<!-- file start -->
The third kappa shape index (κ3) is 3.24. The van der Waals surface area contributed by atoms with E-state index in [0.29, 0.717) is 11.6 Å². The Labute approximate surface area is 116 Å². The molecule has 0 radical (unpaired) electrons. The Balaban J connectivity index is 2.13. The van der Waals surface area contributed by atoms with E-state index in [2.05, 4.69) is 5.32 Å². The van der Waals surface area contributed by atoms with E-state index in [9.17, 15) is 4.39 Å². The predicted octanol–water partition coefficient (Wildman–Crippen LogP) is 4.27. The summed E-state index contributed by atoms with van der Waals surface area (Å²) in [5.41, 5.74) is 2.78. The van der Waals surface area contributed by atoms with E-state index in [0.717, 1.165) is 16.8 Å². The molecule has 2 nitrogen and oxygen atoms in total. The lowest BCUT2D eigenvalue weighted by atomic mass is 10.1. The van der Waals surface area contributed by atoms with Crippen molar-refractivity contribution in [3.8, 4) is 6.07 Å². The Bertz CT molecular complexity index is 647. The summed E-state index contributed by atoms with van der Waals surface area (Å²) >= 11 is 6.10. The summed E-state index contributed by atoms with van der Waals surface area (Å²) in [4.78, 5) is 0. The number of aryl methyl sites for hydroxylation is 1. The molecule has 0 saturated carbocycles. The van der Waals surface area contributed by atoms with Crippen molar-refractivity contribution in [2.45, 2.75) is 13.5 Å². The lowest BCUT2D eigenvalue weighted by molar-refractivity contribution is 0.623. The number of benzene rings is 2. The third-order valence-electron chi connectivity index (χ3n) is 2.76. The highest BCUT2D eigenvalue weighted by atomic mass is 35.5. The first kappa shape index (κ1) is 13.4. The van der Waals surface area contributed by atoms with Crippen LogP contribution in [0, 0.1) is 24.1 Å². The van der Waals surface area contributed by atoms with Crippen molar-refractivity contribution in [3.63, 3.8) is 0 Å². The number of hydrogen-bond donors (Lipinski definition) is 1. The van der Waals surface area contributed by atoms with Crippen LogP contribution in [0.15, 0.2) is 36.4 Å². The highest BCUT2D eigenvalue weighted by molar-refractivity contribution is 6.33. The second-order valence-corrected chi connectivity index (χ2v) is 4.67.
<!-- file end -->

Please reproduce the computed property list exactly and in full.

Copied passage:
The third kappa shape index (κ3) is 3.24. The van der Waals surface area contributed by atoms with E-state index in [0.29, 0.717) is 11.6 Å². The Labute approximate surface area is 116 Å². The molecule has 0 radical (unpaired) electrons. The Balaban J connectivity index is 2.13. The van der Waals surface area contributed by atoms with E-state index in [2.05, 4.69) is 5.32 Å². The van der Waals surface area contributed by atoms with E-state index in [9.17, 15) is 4.39 Å². The predicted octanol–water partition coefficient (Wildman–Crippen LogP) is 4.27. The summed E-state index contributed by atoms with van der Waals surface area (Å²) in [5.41, 5.74) is 2.78. The van der Waals surface area contributed by atoms with E-state index in [0.717, 1.165) is 16.8 Å². The molecule has 2 nitrogen and oxygen atoms in total. The lowest BCUT2D eigenvalue weighted by atomic mass is 10.1. The van der Waals surface area contributed by atoms with Crippen molar-refractivity contribution in [3.8, 4) is 6.07 Å². The Bertz CT molecular complexity index is 647. The summed E-state index contributed by atoms with van der Waals surface area (Å²) >= 11 is 6.10. The summed E-state index contributed by atoms with van der Waals surface area (Å²) in [4.78, 5) is 0. The number of aryl methyl sites for hydroxylation is 1. The molecule has 0 saturated carbocycles. The van der Waals surface area contributed by atoms with Crippen molar-refractivity contribution in [2.45, 2.75) is 13.5 Å². The lowest BCUT2D eigenvalue weighted by molar-refractivity contribution is 0.623. The number of benzene rings is 2. The third-order valence-electron chi connectivity index (χ3n) is 2.76. The highest BCUT2D eigenvalue weighted by atomic mass is 35.5. The first kappa shape index (κ1) is 13.4. The van der Waals surface area contributed by atoms with Crippen LogP contribution in [0, 0.1) is 24.1 Å². The van der Waals surface area contributed by atoms with Crippen molar-refractivity contribution in [3.63, 3.8) is 0 Å². The number of hydrogen-bond donors (Lipinski definition) is 1. The van der Waals surface area contributed by atoms with Crippen LogP contribution in [0.15, 0.2) is 36.4 Å². The highest BCUT2D eigenvalue weighted by molar-refractivity contribution is 6.33. The second-order valence-corrected chi connectivity index (χ2v) is 4.67.